The researchers began with a vat of resin containing silicon, carbon and oxygen. They shone a pattern of ultraviolet light beams onto this resin, causing it to harden where the light shone through it. In 30 to 60 seconds, an item 0.5 to 1 inches (1.27 to 2.54 centimeters) thick can form, with a lattice or honeycomb shape, Schaedler said. The researchers then heat these objects to convert the material into silicon oxycarbide ceramic. This new method is 100 to 1,000 times faster than previous 3D-ceramic-printing techniques, the researchers said. Furthermore, electron microscopy of the end products detected none of the porosity or surface cracks that normally weaken ceramics; indeed, these silicon carbide materials were 10 times stronger than commercially available ceramic foams of similar density, the scientists noted. Since ceramics are notoriously brittle, Schaedler said, "We are working to reinforce our ceramics with fibers." However, it will take some time before these ceramics reach the market, he said. "We are at the discovery phase. It will take at least five years for an application to be commercialized," Schaedler said.
HRL Laboratories, LLC, Malibu, California is a corporate research-and-development laboratory owned by The Boeing Company and General Motors specializing in research into sensors and materials, information and systems sciences, applied electromagnetics, and microelectronics.
HRL’s Senior Chemical Engineer Zak Eckel and Senior Chemist Dr. Chaoyin Zhou invented a resin formulation that can be 3D printed into parts of virtually any shape and size. The printed resin can then be fired, converting it into a high strength, fully dense ceramic. The resulting material can withstand ultrahigh temperatures in excess of 1700°C and exhibits strength ten times higher than similar materials.
Ceramics are much more difficult to process than polymers or metals because they cannot be cast or machined easily. Traditionally ceramic parts are consolidated from powders by sintering, which introduces porosity and limits both achievable shapes and final strength. "With our new 3D printing process we can take full advantage of the many desirable properties of this silicon oxycarbide ceramic, including high hardness, strength and temperature capability as well as resistance to abrasion and corrosion." says program manager Dr. Tobias Schaedler.
The novel process and material could be used in a wide range of applications from large components in jet engines and hypersonic vehicles to intricate parts in microelectromechanical systems and electronic device packaging.
A form of ceramic called alumina is being used in new ion propulsion drive, which uses electricity to heat gas and generate ions, according to Charlie Spahr, executive director of the American Ceramics Council.
“Ceramics are really good where you want to reduce wear and tear,” Spahr said.
The Pentagon’s research branch has been funding various projects to discover new ways to build lighter, stronger and more heat-resistant materials for aerospace and military applications.
"The method described in the new Science paper brings us closer to the goal of being able to 'engineer in' desired material properties that generally are not found together, such as strength and low density or low weight, and to craft these materials into complex shapes,” said Stefanie Tompkins, director of the Defense Science Office at the Defense Advanced Research Projects Agency (DARPA).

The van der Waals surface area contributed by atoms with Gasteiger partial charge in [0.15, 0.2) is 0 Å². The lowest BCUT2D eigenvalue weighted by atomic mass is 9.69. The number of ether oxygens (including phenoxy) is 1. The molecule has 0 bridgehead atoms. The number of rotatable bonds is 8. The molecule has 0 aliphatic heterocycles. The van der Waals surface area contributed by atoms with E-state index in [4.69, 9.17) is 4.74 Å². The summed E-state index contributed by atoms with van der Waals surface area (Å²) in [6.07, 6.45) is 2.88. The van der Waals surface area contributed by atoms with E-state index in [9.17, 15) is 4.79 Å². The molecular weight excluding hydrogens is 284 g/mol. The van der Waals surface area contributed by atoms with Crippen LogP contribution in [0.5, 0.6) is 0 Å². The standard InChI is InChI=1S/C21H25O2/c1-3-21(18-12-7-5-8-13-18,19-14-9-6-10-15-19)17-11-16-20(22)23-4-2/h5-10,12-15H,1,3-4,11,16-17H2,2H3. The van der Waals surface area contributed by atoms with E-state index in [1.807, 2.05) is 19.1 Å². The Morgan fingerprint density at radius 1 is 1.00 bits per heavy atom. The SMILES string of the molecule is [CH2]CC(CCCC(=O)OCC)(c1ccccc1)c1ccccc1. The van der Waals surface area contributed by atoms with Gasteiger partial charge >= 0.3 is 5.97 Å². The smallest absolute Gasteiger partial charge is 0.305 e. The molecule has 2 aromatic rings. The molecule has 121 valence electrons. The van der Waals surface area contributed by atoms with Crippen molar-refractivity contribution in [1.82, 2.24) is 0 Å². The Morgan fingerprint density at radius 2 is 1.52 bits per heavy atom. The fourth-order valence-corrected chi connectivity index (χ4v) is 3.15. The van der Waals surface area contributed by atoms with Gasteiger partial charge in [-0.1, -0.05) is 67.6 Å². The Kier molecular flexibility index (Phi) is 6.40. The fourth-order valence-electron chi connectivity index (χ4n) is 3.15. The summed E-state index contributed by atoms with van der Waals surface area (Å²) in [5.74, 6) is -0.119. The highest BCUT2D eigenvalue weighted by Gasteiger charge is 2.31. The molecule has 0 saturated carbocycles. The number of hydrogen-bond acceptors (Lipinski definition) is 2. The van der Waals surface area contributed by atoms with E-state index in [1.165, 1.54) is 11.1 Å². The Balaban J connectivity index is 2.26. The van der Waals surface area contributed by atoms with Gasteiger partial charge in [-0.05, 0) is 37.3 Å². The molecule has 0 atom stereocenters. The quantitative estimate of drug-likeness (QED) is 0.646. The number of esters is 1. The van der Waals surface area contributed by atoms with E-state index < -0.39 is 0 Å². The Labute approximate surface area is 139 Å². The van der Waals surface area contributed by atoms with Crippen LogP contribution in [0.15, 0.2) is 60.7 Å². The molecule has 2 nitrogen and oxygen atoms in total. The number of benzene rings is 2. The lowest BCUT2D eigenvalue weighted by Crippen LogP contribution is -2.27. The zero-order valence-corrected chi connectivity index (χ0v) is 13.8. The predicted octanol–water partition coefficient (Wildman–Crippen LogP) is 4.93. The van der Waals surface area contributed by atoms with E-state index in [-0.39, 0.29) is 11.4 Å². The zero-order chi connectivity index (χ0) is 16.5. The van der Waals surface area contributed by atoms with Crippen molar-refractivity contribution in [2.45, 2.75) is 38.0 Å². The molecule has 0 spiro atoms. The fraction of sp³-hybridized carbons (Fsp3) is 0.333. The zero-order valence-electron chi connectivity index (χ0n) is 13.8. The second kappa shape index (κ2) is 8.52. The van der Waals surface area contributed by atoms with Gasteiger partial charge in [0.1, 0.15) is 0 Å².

Figuring out how to make customized 3-D printed ceramic parts could also make a difference in gas-fired power plants, for example, or other types of gas engines, according to DARPA officials.
Science - Additive manufacturing of polymer-derived ceramics
The extremely high melting point of many ceramics adds challenges to additive manufacturing as compared with metals and polymers. Because ceramics cannot be cast or machined easily, three-dimensional (3D) printing enables a big leap in geometrical flexibility. We report preceramic monomers that are cured with ultraviolet light in a stereolithography 3D printer or through a patterned mask, forming 3D polymer structures that can have complex shape and cellular architecture. These polymer structures can be pyrolyzed to a ceramic with uniform shrinkage and virtually no porosity. Silicon oxycarbide microlattice and honeycomb cellular materials fabricated with this approach exhibit higher strength than ceramic foams of similar density. Additive manufacturing of such materials is of interest for propulsion components, thermal protection systems, porous burners, microelectromechanical systems, and electronic device packaging.
Printing ceramics into complex shapes
Some materials, such as thermoplastics and metals, are naturally suited to being 3D printed because the individual particles can be fused together by applying heat. In contrast, ceramics do not fuse together the same way. Eckel et al. developed a way to pattern specific preceramic monomers using either 3D printing or stereolithography into complex, curved, and porous shapes. Upon heating, they observed almost no shrinkage, and the formed parts showed exceptional thermal stability
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SOURCES - HRL Laboratories, Youtube, Science Journal, Discover Magazine, Live Science